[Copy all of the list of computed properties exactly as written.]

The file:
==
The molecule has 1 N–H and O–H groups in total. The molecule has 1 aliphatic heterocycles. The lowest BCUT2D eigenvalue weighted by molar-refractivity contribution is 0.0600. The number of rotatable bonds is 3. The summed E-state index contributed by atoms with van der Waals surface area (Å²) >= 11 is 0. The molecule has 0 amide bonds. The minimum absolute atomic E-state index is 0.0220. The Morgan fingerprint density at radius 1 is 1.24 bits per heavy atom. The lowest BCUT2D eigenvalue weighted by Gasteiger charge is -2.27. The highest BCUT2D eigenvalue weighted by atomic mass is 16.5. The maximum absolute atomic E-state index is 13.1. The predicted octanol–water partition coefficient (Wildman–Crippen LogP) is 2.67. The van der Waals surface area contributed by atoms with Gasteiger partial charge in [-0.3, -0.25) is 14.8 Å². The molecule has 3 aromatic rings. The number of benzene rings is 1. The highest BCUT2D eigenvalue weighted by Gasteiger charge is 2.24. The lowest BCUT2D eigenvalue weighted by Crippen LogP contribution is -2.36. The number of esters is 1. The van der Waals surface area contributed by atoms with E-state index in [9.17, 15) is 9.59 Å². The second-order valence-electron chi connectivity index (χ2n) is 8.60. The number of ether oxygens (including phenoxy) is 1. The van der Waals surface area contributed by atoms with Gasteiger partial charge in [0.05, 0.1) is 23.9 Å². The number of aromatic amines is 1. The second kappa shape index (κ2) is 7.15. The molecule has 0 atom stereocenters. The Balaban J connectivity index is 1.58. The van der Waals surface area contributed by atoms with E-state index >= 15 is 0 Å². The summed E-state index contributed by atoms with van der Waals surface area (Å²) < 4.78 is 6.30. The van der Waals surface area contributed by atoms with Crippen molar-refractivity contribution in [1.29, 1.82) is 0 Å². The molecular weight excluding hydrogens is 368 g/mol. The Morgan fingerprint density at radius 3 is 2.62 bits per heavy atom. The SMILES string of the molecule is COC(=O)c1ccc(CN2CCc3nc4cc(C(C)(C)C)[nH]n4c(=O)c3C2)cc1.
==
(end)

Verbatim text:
The molecule has 1 N–H and O–H groups in total. The molecule has 1 aliphatic heterocycles. The lowest BCUT2D eigenvalue weighted by molar-refractivity contribution is 0.0600. The number of rotatable bonds is 3. The summed E-state index contributed by atoms with van der Waals surface area (Å²) >= 11 is 0. The molecule has 0 amide bonds. The minimum absolute atomic E-state index is 0.0220. The Morgan fingerprint density at radius 1 is 1.24 bits per heavy atom. The lowest BCUT2D eigenvalue weighted by Gasteiger charge is -2.27. The highest BCUT2D eigenvalue weighted by atomic mass is 16.5. The maximum absolute atomic E-state index is 13.1. The predicted octanol–water partition coefficient (Wildman–Crippen LogP) is 2.67. The van der Waals surface area contributed by atoms with Gasteiger partial charge in [-0.3, -0.25) is 14.8 Å². The molecule has 3 aromatic rings. The number of benzene rings is 1. The highest BCUT2D eigenvalue weighted by Gasteiger charge is 2.24. The lowest BCUT2D eigenvalue weighted by Crippen LogP contribution is -2.36. The number of esters is 1. The van der Waals surface area contributed by atoms with E-state index in [9.17, 15) is 9.59 Å². The second-order valence-electron chi connectivity index (χ2n) is 8.60. The number of ether oxygens (including phenoxy) is 1. The van der Waals surface area contributed by atoms with Gasteiger partial charge in [0.05, 0.1) is 23.9 Å². The number of aromatic amines is 1. The second kappa shape index (κ2) is 7.15. The molecule has 0 atom stereocenters. The Balaban J connectivity index is 1.58. The van der Waals surface area contributed by atoms with E-state index >= 15 is 0 Å². The summed E-state index contributed by atoms with van der Waals surface area (Å²) < 4.78 is 6.30. The van der Waals surface area contributed by atoms with Crippen molar-refractivity contribution in [1.29, 1.82) is 0 Å². The molecular weight excluding hydrogens is 368 g/mol. The Morgan fingerprint density at radius 3 is 2.62 bits per heavy atom. The SMILES string of the molecule is COC(=O)c1ccc(CN2CCc3nc4cc(C(C)(C)C)[nH]n4c(=O)c3C2)cc1.